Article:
Reserved instancesOffers discounts for pre-committing to a certain level of usage for 1 or 3 yearsOffers Reserved Instances and Savings Plans for committing to a consistent amount of usage (compute or dollar amount) for 1 or 3 years
Spot pricingOffers spot pricing for purchasing unused capacity at a discounted rateOffers spot instances for purchasing unused capacity at a discounted rate
Volume discountsProvides volume-based discounts as part of the Azure Enterprise AgreementOffers volume discounts as usage increases
Custom pricingAvailable for enterprise agreements and large-scale deploymentsAvailable for large or complex deployments with a high level of usage
FeaturePricing structure
AWSPay-as-you-go, Reserved Instances, Spot Pricing
AzurePay-as-you-go, Reserved Instances, Savings Plans, Spot Instances
FeatureFree tier
AWSOffers a 12-month free tier with limited access to certain services, plus a set of services that are always free
AzureOffers a 12-month free tier with limited access to certain services, plus a set of always-free offers and short-term trials
FeatureCompute pricing
AWSCharges per minute
AzureCharges per second (with a minimum of 60 seconds)
FeatureStorage pricing
AWSBlob storage pricing based on the amount of data stored, operations performed, and data transfer
AzureS3 pricing based on the amount of storage used, number of requests, and data transfer
FeatureDatabase pricing
AWSBased on the type of database, size, and additional features like high availability
AzureBased on the database engine, provisioned throughput, storage, and additional features
FeatureData transfer costs
AWSCharges for outbound data transfer (data transfer in is generally free)
AzureCharges for outbound data transfer (data transfer in is generally free)
FeatureReserved instances
AWSOffers discounts for pre-committing to a certain level of usage for 1 or 3 years
AzureOffers Reserved Instances and Savings Plans for committing to a consistent amount of usage (compute or dollar amount) for 1 or 3 years
FeatureSpot pricing
AWSOffers spot pricing for purchasing unused capacity at a discounted rate
AzureOffers spot instances for purchasing unused capacity at a discounted rate
FeatureVolume discounts
AWSProvides volume-based discounts as part of the Azure Enterprise Agreement
AzureOffers volume discounts as usage increases
FeatureCustom pricing
AWSAvailable for enterprise agreements and large-scale deployments
AzureAvailable for large or complex deployments with a high level of usage

Performance

FeatureAWSAzure
Global data center coverageWidespread, with data centers in 64 regionsExtensive, with data centers in 27 regions
Network latencySlightly higher than AWSSlightly lower than Azure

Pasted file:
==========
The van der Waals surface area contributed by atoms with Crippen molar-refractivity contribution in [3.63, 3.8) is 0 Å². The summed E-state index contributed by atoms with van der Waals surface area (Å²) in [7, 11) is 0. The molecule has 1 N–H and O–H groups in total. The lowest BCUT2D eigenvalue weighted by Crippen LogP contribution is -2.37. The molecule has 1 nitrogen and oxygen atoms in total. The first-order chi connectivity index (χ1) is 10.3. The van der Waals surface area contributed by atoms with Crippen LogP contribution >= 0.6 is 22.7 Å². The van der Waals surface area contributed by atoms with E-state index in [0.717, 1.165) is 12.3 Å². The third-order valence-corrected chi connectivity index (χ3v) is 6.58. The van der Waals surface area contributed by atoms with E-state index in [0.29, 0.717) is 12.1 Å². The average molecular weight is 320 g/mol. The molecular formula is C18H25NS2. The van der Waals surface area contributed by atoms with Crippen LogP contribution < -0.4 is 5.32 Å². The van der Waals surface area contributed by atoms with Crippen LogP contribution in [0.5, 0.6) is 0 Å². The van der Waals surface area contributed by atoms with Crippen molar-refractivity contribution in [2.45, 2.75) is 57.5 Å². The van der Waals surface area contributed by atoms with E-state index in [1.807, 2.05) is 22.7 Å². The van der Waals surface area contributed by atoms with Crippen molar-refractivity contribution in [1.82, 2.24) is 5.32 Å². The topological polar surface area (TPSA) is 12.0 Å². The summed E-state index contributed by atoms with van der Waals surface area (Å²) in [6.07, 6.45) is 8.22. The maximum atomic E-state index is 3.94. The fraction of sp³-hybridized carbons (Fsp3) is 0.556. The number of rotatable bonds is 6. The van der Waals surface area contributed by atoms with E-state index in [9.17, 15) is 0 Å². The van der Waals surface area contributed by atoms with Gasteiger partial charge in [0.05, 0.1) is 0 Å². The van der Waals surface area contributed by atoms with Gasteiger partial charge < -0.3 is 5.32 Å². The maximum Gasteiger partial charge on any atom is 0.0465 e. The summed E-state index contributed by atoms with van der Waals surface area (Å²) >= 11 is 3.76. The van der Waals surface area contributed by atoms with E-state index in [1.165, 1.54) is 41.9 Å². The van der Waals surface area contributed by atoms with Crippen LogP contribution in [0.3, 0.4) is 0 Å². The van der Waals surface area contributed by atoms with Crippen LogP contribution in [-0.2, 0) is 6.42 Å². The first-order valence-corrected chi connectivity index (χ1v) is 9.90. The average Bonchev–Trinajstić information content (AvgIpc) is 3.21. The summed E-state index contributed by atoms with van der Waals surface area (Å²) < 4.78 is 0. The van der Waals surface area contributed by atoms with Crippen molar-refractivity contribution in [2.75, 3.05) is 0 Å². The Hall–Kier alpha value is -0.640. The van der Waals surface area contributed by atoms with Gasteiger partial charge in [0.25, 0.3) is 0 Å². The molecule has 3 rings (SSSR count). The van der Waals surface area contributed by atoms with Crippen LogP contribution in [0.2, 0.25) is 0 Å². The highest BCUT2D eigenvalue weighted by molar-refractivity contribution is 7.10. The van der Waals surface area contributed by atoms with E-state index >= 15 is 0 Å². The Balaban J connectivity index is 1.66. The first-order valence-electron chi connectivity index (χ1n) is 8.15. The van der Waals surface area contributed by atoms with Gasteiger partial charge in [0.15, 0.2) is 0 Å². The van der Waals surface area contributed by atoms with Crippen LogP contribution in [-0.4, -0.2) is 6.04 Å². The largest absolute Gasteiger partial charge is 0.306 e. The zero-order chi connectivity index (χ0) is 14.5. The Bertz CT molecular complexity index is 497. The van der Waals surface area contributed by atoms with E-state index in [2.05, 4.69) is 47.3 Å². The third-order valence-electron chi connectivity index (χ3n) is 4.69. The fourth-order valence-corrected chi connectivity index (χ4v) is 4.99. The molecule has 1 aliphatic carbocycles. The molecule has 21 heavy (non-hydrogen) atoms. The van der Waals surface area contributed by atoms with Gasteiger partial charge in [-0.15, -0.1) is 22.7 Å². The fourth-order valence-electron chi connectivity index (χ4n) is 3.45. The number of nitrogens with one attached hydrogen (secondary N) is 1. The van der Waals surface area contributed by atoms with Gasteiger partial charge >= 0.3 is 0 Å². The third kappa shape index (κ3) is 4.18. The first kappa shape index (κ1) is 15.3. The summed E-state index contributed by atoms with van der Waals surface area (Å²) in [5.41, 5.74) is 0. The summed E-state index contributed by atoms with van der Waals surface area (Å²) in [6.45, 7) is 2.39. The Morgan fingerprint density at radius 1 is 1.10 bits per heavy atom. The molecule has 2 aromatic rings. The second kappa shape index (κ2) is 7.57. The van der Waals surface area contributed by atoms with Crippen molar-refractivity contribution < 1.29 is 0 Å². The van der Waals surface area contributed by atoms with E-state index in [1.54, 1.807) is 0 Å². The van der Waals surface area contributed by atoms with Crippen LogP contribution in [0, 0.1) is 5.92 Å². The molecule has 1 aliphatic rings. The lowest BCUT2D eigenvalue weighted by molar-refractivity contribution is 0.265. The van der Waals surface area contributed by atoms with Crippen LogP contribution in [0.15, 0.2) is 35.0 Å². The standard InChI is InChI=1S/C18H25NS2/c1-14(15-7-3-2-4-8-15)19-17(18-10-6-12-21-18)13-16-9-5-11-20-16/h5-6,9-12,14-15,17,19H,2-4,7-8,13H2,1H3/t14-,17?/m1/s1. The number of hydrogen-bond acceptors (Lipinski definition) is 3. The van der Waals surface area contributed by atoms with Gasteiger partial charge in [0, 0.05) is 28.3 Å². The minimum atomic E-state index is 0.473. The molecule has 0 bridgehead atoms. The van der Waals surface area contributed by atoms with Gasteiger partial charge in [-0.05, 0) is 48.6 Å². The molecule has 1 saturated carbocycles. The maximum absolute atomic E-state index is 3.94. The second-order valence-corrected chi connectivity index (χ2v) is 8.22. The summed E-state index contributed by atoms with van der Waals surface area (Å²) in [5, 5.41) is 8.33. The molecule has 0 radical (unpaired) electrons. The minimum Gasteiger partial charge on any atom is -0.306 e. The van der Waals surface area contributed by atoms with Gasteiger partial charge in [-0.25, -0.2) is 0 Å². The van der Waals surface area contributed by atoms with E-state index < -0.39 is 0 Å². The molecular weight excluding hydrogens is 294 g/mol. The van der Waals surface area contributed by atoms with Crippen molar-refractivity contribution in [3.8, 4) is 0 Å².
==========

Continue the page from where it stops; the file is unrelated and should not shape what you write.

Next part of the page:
Compute and storage performanceCompetitive with AWS, offering a variety of compute and storage options, including a range of VM types optimized for various purposes, premium storage options for high-performance scenarios, and Azure Autoscale for automatic scalingCompetitive with Azure, offering a wide range of compute and storage solutions, including a wide variety of EC2 instance types optimized for different use cases, EBS optimized instances and provisioned IOPS for high-performance storage, and AWS Auto Scaling for automatic resource adjustments
Database performanceStrong performance for SQL Server and other major databases, including Azure SQL Database and Cosmos DB, with scalability and global distribution optionsStrong performance for relational and NoSQL databases, including RDS and DynamoDB, with scalability. Aurora is known for high performance and scalability
Machine learning performanceExcellent performance for machine learning workloads, with Azure Machine Learning service and Azure Cognitive ServicesExcellent performance for machine learning and artificial intelligence applications, with Amazon SageMaker, Amazon Rekognition, and Amazon Transcribe
Containerization performanceSupports Docker, Kubernetes, and other popular containerization technologies, including Azure Kubernetes Service (AKS) and Azure Container Instances (ACI)Supports Docker, Kubernetes, and other containerization platforms, including Elastic Container Service (ECS) and Amazon Elastic Container Registry (ECR)
High-Performance Computing (HPC) performanceOffers a variety of HPC solutions for scientific computing and other demanding workloads, including Azure HPCOffers a comprehensive HPC platform for high-performance computing needs, including Amazon Elastic Compute Cloud (Amazon EC2) P3 instances and Amazon Elastic Container Service for High Performance Computing (Amazon ECS for HPC)
Cost-effectivenessGenerally considered to be more cost-effective than AWS for certain workloads, such as those that heavily utilize Azure's global network and Azure ExpressRouteGenerally considered to be more cost-effective than Azure for certain workloads, such as those that require specific AWS services or data centers
Integration with Microsoft applicationsSeamlessly integrates with Microsoft Office 365, Windows Server, and other Microsoft products, making it a good choice for organizations already using Microsoft productsIntegrates well with Amazon Web Services tools and services, allowing for easy integration with existing AWS workloads